Jan 7th, 2005, 04:53 AM
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Join Date: Mar 2004
Posts: 65
We will be there in July
katj232 is offline  
Jan 8th, 2005, 04:49 PM
Join Date: Dec 2003
Posts: 3,501
Hello katj232,

I'm at a loss for an itinerary that would meet your and your parents' wishes in 2 weeks.

Let me review your collective (sometimes conflicting) desires:

* serious safari lovers
* safari dabblers (want safari drive here and there)
* open plains with cats
* water
* history
* icon attractions

I don't recommend Cape Town in July. Cape Town, the winelands, Hermanus, the Garden Route, Addo Elephant National Park and Schotia's Tooth and Claw Drive would deliver exactly what your parents want. The problem is you'll be there in winter. Cape Town's latitude is 3355'S, almost identical to LA's latitude. July in CT is like January in LA. I consider it iffy from a weather point of view. The other limitation with this itinerary, even if you didn't have to think about the weather, is that it might not satisfy your desire for game viewing.

You could consider Durban (ocean + urban experience) plus relatively nearby safari lodges like Phinda and Rocktail Bay. You could even throw some history into the mix, in that the province of KwaZulu-Natal has some famous battlefields (Zulu Wars, Boer War). They are to South Africans what Gettysburg is to Americans. I think this itinerary would give almost everyone almost what they wanted. There are no plains like the Serengeti in this area, though.

You also could consider Durban + Mpumalanga safari lodges (those located in the Sabi Sand Game Reserve and other private game reserves that are adjacent to the Kruger National Park). Nearby, in the vicinity of Pilgrims Rest, is an area of scenic and historical interest. There is lovely scenery (Blyde River Canyon, God's Window, Bridal Veil Falls, Bourke's Luck Potholes, etc.). There also is some history (Boer War battle sites, a gold rush that -- unlike the one in Johannesburg -- fizzled out). To follow this itinerary you would need to fly from Durban to an Mpumalanga airport such as Nelspruit.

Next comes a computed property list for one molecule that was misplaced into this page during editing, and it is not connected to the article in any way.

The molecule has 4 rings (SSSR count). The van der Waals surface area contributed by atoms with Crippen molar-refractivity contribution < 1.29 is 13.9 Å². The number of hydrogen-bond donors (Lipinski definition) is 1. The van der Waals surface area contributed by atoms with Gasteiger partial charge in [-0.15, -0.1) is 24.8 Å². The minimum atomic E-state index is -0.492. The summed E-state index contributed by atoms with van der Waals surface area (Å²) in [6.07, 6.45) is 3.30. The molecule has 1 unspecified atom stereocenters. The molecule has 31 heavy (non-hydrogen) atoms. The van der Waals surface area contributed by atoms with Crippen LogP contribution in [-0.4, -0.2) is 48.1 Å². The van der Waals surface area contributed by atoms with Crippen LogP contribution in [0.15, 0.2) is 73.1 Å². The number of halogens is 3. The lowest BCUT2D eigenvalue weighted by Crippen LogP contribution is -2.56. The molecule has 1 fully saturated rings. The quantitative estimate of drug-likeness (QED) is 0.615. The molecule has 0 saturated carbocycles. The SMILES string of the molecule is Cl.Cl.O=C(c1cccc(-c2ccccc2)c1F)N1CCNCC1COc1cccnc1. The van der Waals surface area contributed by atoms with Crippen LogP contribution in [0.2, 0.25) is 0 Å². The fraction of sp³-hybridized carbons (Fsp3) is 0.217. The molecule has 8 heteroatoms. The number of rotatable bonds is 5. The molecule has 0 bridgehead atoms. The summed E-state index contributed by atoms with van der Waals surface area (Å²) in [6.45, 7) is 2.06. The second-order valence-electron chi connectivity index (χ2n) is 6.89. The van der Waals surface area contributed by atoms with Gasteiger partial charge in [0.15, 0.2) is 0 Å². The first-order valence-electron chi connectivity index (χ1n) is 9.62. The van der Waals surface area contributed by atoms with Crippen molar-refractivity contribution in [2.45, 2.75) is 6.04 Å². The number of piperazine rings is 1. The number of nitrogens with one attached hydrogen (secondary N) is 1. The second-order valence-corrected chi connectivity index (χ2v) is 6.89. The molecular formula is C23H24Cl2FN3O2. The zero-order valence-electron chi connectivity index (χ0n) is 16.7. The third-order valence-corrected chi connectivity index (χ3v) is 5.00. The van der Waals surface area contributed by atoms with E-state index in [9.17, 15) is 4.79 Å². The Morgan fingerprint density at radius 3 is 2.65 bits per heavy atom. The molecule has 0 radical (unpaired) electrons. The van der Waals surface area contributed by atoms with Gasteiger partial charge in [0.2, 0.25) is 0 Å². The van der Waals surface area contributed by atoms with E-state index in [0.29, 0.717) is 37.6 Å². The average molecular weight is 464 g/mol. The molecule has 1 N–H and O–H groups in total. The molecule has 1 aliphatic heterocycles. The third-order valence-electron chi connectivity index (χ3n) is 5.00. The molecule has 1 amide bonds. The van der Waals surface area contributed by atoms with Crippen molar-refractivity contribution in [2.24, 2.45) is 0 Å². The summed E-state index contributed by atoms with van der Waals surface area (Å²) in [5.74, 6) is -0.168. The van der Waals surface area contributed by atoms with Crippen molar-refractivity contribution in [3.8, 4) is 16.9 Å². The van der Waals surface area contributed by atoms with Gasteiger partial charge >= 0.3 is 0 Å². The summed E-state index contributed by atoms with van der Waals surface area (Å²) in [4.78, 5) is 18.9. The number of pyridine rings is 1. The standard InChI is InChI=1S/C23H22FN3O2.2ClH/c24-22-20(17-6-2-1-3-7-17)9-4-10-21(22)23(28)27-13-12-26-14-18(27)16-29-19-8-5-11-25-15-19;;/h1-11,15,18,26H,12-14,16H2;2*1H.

You also could consider Victoria Falls plus safari lodges in Zambia. While your parents could just do a game drive here and there, and get a spa treatment or something when they don't feel like going on a game drive, I do see the potential for problems. If your parents get tired of being out in the bush, it won't be easy for them to escape. I haven't been to Zambia, but Roccco's posts make it sound like an awesome safari destination, and it sounds like good value for money.

You also could do Vic Falls + Botswana safari lodges. Botswana offers very varied safari experiences, all the way from the the Okavango Swamps to the Kalahari Desert. Although it's not the Serengeti Plain, you could get some wide open spaces here for sure. But, as with Zambia, there will be nowhere for your parents to escape if they don't like being stuck in the wilderness.

Maybe someone knows something I don't know, and could come up with a suggestion.

Or perhaps you could tell us which elements of your wish list you're willing to sacrifice if some of your criteria cannot be met.
Judy_in_Calgary is offline